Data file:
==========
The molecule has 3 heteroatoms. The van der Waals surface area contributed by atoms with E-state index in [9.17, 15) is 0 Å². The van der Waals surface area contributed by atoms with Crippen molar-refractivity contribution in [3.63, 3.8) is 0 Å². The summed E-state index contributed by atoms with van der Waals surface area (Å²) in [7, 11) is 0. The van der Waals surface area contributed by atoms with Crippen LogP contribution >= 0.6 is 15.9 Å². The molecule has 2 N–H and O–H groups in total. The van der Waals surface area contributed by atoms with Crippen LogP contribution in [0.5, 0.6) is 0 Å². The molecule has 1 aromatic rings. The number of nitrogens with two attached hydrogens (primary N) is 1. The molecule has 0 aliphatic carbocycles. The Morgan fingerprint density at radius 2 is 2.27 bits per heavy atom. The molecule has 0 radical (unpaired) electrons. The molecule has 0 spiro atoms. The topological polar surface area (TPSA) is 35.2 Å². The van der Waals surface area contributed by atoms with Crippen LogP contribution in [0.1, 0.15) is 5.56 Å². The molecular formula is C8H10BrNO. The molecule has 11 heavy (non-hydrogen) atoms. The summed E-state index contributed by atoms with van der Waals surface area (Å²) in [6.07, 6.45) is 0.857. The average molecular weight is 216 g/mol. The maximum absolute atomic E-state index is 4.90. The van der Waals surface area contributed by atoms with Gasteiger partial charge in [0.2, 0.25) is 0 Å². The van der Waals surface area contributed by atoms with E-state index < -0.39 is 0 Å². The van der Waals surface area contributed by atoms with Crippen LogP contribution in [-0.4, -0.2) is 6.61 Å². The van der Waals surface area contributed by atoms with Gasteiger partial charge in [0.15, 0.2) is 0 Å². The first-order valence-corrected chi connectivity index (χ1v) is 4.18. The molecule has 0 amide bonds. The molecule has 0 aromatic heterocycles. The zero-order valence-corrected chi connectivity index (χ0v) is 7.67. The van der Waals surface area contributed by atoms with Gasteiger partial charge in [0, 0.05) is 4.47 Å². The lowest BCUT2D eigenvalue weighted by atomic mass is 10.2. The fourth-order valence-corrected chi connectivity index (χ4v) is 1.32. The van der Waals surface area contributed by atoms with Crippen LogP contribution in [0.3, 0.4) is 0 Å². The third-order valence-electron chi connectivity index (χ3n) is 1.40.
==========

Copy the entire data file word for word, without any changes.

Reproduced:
The molecule has 3 heteroatoms. The van der Waals surface area contributed by atoms with E-state index in [9.17, 15) is 0 Å². The van der Waals surface area contributed by atoms with Crippen molar-refractivity contribution in [3.63, 3.8) is 0 Å². The summed E-state index contributed by atoms with van der Waals surface area (Å²) in [7, 11) is 0. The van der Waals surface area contributed by atoms with Crippen LogP contribution >= 0.6 is 15.9 Å². The molecule has 2 N–H and O–H groups in total. The van der Waals surface area contributed by atoms with Crippen LogP contribution in [0.5, 0.6) is 0 Å². The molecule has 1 aromatic rings. The number of nitrogens with two attached hydrogens (primary N) is 1. The molecule has 0 aliphatic carbocycles. The Morgan fingerprint density at radius 2 is 2.27 bits per heavy atom. The molecule has 0 radical (unpaired) electrons. The molecule has 0 spiro atoms. The topological polar surface area (TPSA) is 35.2 Å². The van der Waals surface area contributed by atoms with Crippen LogP contribution in [0.1, 0.15) is 5.56 Å². The molecular formula is C8H10BrNO. The molecule has 11 heavy (non-hydrogen) atoms. The summed E-state index contributed by atoms with van der Waals surface area (Å²) in [6.07, 6.45) is 0.857. The average molecular weight is 216 g/mol. The maximum absolute atomic E-state index is 4.90. The van der Waals surface area contributed by atoms with Gasteiger partial charge in [0.2, 0.25) is 0 Å². The van der Waals surface area contributed by atoms with E-state index < -0.39 is 0 Å². The van der Waals surface area contributed by atoms with Crippen LogP contribution in [-0.4, -0.2) is 6.61 Å². The van der Waals surface area contributed by atoms with Gasteiger partial charge in [0.15, 0.2) is 0 Å². The first-order valence-corrected chi connectivity index (χ1v) is 4.18. The molecule has 0 amide bonds. The molecule has 0 aromatic heterocycles. The zero-order valence-corrected chi connectivity index (χ0v) is 7.67. The van der Waals surface area contributed by atoms with Gasteiger partial charge in [0, 0.05) is 4.47 Å². The lowest BCUT2D eigenvalue weighted by atomic mass is 10.2. The fourth-order valence-corrected chi connectivity index (χ4v) is 1.32. The van der Waals surface area contributed by atoms with Crippen LogP contribution in [0.3, 0.4) is 0 Å². The third-order valence-electron chi connectivity index (χ3n) is 1.40.